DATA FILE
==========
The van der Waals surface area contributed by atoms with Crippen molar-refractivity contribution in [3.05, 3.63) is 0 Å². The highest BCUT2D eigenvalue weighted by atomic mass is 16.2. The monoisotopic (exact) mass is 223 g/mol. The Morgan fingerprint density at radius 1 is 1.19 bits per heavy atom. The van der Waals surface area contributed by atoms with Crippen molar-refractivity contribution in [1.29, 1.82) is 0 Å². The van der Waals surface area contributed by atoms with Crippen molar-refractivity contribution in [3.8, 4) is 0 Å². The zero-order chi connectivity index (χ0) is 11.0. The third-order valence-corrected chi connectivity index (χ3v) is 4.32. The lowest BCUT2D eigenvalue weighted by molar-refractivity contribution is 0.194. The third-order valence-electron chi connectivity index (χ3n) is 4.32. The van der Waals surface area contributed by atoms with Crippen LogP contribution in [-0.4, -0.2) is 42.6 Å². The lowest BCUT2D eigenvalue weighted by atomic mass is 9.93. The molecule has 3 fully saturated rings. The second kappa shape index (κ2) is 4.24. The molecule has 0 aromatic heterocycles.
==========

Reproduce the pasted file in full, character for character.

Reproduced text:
The van der Waals surface area contributed by atoms with Crippen molar-refractivity contribution in [3.05, 3.63) is 0 Å². The highest BCUT2D eigenvalue weighted by atomic mass is 16.2. The monoisotopic (exact) mass is 223 g/mol. The Morgan fingerprint density at radius 1 is 1.19 bits per heavy atom. The van der Waals surface area contributed by atoms with Crippen molar-refractivity contribution in [1.29, 1.82) is 0 Å². The van der Waals surface area contributed by atoms with Crippen molar-refractivity contribution in [3.8, 4) is 0 Å². The zero-order chi connectivity index (χ0) is 11.0. The third-order valence-corrected chi connectivity index (χ3v) is 4.32. The lowest BCUT2D eigenvalue weighted by molar-refractivity contribution is 0.194. The third-order valence-electron chi connectivity index (χ3n) is 4.32. The van der Waals surface area contributed by atoms with Crippen LogP contribution in [-0.4, -0.2) is 42.6 Å². The lowest BCUT2D eigenvalue weighted by atomic mass is 9.93. The molecule has 3 fully saturated rings. The second kappa shape index (κ2) is 4.24. The molecule has 0 aromatic heterocycles.